Thomas Rid’s Active Measures is a comprehensive history of disinformation and influence operations during the past 100 years. Rid, who teaches at the Johns Hopkins School of Advanced International Studies, begins his account with the Trust, the Cheka’s extraordinary operation in the early 1920s to destroy the exiled tsarist opposition. He then follows Soviet and Russian disinformation operations through four major phases—the early and freewheeling influence operations of the 1920s and 30s; the professionalized operations of the first half of the Cold War; the large, bureaucratic active measures of the 1970s and 80s; and then, after a lull in the 1990s, the transition to the internet-based operations of today. Given the Soviet Union’s dominant role in creating this form of political warfare, Rid’s history is Moscow-centric, though he adds a good deal of information about little-known US operations in Berlin during the 1950s. Curiously, however, Rid has little to say about the Congress for Cultural Freedom and other CIA operations to support Western anti-communist intellectuals.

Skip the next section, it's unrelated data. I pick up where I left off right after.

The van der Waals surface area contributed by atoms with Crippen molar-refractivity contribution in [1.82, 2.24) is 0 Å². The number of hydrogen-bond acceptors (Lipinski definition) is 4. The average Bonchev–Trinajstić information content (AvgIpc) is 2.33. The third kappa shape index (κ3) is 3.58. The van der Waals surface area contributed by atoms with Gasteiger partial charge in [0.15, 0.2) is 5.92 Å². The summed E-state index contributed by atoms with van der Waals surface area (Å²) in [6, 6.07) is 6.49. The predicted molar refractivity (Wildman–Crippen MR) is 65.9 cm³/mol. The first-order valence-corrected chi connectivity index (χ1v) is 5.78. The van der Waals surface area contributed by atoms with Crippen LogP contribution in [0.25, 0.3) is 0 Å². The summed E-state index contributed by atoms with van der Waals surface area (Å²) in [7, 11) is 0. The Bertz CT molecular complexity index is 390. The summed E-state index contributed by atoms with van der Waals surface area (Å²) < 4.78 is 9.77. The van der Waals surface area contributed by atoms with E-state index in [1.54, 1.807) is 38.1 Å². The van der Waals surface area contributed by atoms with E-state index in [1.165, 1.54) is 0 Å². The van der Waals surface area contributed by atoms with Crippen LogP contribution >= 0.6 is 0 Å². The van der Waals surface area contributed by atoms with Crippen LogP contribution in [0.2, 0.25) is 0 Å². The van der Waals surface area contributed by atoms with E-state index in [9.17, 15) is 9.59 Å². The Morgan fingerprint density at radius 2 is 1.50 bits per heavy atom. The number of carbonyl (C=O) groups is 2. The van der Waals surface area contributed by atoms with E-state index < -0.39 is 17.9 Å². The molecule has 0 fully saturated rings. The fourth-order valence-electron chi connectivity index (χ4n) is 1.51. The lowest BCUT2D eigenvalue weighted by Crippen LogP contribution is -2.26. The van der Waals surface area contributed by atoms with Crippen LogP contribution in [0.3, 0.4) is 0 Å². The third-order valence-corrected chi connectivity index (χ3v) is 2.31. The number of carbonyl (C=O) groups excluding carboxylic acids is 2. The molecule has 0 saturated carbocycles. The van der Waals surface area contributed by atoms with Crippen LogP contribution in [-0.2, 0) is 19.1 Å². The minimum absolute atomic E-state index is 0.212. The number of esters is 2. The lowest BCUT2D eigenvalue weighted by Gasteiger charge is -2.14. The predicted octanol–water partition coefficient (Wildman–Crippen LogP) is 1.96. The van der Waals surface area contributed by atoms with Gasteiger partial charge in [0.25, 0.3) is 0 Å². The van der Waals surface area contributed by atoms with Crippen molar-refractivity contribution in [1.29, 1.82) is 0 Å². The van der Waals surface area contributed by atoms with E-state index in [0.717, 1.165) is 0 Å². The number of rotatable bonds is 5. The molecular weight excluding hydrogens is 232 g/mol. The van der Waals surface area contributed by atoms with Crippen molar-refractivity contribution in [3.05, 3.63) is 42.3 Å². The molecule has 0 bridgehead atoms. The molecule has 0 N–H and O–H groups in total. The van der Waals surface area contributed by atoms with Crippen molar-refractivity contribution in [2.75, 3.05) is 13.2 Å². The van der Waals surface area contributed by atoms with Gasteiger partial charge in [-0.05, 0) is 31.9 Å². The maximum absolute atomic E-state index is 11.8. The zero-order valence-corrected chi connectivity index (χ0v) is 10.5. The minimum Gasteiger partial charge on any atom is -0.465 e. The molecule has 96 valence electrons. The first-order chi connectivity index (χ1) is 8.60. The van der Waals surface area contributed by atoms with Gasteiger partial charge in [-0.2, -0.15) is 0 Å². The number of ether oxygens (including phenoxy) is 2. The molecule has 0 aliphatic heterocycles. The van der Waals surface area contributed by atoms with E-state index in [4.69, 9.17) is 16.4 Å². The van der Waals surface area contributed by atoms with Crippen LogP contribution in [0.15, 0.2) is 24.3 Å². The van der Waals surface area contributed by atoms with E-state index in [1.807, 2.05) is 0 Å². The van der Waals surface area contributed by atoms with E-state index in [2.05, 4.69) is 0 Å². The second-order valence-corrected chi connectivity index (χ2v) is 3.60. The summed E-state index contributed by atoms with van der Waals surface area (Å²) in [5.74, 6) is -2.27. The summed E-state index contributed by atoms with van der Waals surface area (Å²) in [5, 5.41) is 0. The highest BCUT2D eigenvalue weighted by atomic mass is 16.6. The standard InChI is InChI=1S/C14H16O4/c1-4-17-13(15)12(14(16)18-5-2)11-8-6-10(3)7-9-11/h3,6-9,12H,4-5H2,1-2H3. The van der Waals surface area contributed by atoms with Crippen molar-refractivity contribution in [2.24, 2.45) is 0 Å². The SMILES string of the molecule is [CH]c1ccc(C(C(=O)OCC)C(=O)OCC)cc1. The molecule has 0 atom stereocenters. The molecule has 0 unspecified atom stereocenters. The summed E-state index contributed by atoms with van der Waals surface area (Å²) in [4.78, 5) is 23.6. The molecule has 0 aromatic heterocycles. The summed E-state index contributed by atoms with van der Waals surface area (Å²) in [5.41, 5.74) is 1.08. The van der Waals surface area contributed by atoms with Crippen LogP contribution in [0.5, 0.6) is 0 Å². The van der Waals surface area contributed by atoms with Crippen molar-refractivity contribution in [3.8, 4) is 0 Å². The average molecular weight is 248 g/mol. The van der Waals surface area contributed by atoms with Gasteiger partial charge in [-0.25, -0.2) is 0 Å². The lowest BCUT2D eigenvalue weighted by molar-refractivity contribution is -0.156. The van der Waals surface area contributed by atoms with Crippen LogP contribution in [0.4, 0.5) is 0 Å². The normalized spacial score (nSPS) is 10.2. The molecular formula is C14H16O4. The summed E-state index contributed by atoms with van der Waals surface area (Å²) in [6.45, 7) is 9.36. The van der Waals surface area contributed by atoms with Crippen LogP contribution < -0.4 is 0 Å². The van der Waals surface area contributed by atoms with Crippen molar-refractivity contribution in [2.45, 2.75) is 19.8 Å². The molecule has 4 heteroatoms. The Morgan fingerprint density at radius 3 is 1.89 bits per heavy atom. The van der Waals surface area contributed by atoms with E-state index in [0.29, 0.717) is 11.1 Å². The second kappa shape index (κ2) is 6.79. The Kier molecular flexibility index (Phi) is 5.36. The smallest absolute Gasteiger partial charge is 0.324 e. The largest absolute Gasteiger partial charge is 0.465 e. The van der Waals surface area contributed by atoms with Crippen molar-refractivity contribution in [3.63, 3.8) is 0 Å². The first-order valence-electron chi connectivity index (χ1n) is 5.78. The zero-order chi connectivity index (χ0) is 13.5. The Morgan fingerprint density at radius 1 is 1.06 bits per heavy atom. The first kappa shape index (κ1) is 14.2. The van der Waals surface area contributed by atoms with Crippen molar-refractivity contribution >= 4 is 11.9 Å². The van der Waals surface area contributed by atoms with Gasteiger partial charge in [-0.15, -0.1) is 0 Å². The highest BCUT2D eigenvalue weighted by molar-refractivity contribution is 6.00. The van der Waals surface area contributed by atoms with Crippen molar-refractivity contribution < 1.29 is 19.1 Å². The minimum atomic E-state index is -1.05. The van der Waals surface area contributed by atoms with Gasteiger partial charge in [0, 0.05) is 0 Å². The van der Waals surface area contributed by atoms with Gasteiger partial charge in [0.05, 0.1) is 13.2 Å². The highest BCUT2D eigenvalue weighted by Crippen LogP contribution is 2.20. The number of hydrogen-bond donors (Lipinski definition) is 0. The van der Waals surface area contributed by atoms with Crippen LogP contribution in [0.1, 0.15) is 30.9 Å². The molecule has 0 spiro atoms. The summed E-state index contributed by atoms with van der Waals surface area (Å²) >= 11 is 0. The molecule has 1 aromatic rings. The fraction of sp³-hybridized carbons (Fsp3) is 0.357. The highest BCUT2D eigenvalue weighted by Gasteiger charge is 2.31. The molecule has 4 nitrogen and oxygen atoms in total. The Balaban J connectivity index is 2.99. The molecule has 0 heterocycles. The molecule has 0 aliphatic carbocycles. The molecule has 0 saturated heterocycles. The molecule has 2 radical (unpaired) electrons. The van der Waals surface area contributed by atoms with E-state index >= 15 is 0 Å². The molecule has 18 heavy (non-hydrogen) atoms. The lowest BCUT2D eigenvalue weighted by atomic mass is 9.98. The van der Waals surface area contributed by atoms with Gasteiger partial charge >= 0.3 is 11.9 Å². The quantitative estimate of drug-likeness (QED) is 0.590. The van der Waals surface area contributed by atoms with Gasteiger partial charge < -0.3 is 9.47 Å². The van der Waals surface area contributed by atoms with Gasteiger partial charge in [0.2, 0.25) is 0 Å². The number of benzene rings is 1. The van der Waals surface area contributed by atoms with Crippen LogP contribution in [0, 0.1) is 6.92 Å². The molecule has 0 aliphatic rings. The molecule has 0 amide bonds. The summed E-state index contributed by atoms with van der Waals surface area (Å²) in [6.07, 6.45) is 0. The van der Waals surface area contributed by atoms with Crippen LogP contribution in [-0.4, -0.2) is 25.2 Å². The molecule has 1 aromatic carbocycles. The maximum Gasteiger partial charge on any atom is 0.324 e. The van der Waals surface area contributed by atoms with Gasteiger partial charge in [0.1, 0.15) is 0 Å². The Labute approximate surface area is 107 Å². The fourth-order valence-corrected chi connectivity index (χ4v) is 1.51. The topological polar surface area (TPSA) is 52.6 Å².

Rid emphasizes that the Soviets’ most successful information operations did not rely exclusively on lies or forgeries. Instead, they generally were built on foundations of truth that lent credibility to small amounts of added-on falsehoods. The best parts of the book are where Rid describes individual operations to show how this method worked in practice. In one notable case, the KGB leaked documents stolen by Robert Lee Johnson, who had spied for the Russians from the early 1960s, when he was a US Army courier in Europe, until he was arrested in 1964. Later in the decade the KGB leaked to left-wing journalists copies of documents Johnson had provided  on US contingency plans for using nuclear weapons in Europe; the Soviets added only one small change of their own, a paragraph “authorizing” local commanders to use small nuclear weapons in friendly and neutral countries. The US Government claimed that Moscow was circulating forgeries but, afraid of violating its own classification rules, would not specify what part of the package was fake, thus leaving the field to the Soviets.